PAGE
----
Covishield COVID-19 vaccine is not approved by the European Medicines Agency and therefore, not accepted in the European Union vaccine passport scheme.
A British couple, Steve and Glenda Hardy, were stopped from boarding a flight to Malta on Friday and were turned away from the airport in UK because they had unknowingly received Covishield, the Indian version of the AstraZeneca vaccine, which is not approved by the EU medical body.
Steve Hardy, 64, and Glenda Hardy, 63, are from Hull and had booked a flight to Malta to visit their son, who they haven’t seen for a year. But they had to turn back from the Manchester airport in the middle of the night, around 3.30 am, according to reports.
They had received the Covishield vaccine in March. Millions received the Covid shot produced by the Serum Institute of India without being told, according to The Telegraph.
The vaccine is not approved by the European Medicines Agency and therefore, not accepted in the EU vaccine passport scheme.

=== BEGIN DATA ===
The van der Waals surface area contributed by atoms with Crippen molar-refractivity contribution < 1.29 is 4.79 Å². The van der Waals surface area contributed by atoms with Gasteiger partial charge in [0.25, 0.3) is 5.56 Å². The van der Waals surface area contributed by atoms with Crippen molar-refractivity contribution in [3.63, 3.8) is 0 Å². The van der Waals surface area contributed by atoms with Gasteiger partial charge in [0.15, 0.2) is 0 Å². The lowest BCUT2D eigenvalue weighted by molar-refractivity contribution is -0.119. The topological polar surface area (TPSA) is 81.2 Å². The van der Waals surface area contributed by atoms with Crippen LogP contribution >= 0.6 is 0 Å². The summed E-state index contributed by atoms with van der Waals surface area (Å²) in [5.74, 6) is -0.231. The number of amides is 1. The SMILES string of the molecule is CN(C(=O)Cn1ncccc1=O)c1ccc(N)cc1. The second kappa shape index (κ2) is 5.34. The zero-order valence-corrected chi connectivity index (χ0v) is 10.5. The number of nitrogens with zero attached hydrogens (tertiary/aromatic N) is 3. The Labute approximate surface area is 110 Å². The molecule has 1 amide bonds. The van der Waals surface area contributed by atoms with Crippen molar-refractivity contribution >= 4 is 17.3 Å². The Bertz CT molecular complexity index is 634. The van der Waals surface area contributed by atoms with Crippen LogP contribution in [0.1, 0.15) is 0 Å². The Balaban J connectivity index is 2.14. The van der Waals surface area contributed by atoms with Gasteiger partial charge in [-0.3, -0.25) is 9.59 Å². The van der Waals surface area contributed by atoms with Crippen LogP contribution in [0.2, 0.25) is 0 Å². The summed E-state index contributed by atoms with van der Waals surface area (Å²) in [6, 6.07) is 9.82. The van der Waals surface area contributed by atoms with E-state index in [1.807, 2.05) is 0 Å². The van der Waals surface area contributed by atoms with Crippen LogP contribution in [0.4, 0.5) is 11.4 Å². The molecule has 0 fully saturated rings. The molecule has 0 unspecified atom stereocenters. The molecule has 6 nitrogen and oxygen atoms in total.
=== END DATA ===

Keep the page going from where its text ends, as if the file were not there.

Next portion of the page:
“We were just gutted,” Glenda Hardy was quoted as saying by The Telegraph, while explaining that they had followed every procedure.
Her husband complained that they had no idea what vaccine they were given.
“When we took our vaccine we had a vaccine, we were asked to take them, we took both doses. We didn’t know what we were getting. We trusted the government on that. Boris Johnson said that there were no Indian vaccines issued in this country. That’s obviously a lie because it’s on our page,” Mr Hardy told the UK newspaper.
“The problem is the fact that we can’t see our son. We jumped through the hoops… and then we were hit with this. It was just devastating… what the hell are we supposed to do?”
Some countries last month said they would accept Covishield but Malta, a popular holiday destination, was not among them. Malta is on UK’s green list for travel, which means those arriving from the country don’t have to quarantine.
UK Transport Secretary, Grant Shapps, was quoted as saying that Britons who had received doses of Covishield should not be prevented from travelling.
“It is not right and it shouldn’t be happening… We will certainly speak to our Maltese colleagues to point all this out. Obviously it is up to them what they do. But we will be making the scientific point in the strongest possible terms there is no difference, we don’t recognise any difference,” Mr Shapps said on BBC, according to Daily Mail.